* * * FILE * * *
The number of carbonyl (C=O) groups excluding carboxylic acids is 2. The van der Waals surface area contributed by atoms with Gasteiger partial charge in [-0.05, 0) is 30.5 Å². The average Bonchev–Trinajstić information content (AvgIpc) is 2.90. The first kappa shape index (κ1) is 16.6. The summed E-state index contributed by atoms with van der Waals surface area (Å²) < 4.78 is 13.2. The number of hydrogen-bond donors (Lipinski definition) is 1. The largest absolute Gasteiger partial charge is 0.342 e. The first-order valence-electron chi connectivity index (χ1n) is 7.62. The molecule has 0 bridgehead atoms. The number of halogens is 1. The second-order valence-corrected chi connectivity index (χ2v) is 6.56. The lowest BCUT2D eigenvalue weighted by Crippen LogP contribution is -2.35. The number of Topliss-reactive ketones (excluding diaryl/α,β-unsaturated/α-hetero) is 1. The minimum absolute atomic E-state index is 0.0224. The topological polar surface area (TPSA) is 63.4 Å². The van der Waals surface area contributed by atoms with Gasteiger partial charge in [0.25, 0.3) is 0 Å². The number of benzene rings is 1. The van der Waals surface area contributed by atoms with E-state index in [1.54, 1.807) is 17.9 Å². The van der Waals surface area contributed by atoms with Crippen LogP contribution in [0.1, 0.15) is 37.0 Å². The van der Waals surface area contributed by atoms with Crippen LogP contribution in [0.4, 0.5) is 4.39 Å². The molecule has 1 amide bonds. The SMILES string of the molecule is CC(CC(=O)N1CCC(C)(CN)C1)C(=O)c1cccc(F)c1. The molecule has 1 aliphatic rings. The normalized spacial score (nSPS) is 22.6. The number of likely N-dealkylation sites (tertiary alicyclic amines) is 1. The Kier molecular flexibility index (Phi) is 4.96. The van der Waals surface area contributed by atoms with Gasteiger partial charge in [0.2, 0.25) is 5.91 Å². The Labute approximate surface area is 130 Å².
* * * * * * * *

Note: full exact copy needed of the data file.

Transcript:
The number of carbonyl (C=O) groups excluding carboxylic acids is 2. The van der Waals surface area contributed by atoms with Gasteiger partial charge in [-0.05, 0) is 30.5 Å². The average Bonchev–Trinajstić information content (AvgIpc) is 2.90. The first kappa shape index (κ1) is 16.6. The summed E-state index contributed by atoms with van der Waals surface area (Å²) < 4.78 is 13.2. The number of hydrogen-bond donors (Lipinski definition) is 1. The largest absolute Gasteiger partial charge is 0.342 e. The first-order valence-electron chi connectivity index (χ1n) is 7.62. The molecule has 0 bridgehead atoms. The number of halogens is 1. The second-order valence-corrected chi connectivity index (χ2v) is 6.56. The lowest BCUT2D eigenvalue weighted by Crippen LogP contribution is -2.35. The number of Topliss-reactive ketones (excluding diaryl/α,β-unsaturated/α-hetero) is 1. The minimum absolute atomic E-state index is 0.0224. The topological polar surface area (TPSA) is 63.4 Å². The van der Waals surface area contributed by atoms with Gasteiger partial charge in [0.25, 0.3) is 0 Å². The number of benzene rings is 1. The van der Waals surface area contributed by atoms with E-state index in [1.54, 1.807) is 17.9 Å². The van der Waals surface area contributed by atoms with Crippen LogP contribution in [0.1, 0.15) is 37.0 Å². The van der Waals surface area contributed by atoms with Crippen LogP contribution in [0.4, 0.5) is 4.39 Å². The molecule has 1 amide bonds. The SMILES string of the molecule is CC(CC(=O)N1CCC(C)(CN)C1)C(=O)c1cccc(F)c1. The molecule has 1 aliphatic rings. The normalized spacial score (nSPS) is 22.6. The number of likely N-dealkylation sites (tertiary alicyclic amines) is 1. The Kier molecular flexibility index (Phi) is 4.96. The van der Waals surface area contributed by atoms with Gasteiger partial charge in [0.2, 0.25) is 5.91 Å². The Labute approximate surface area is 130 Å².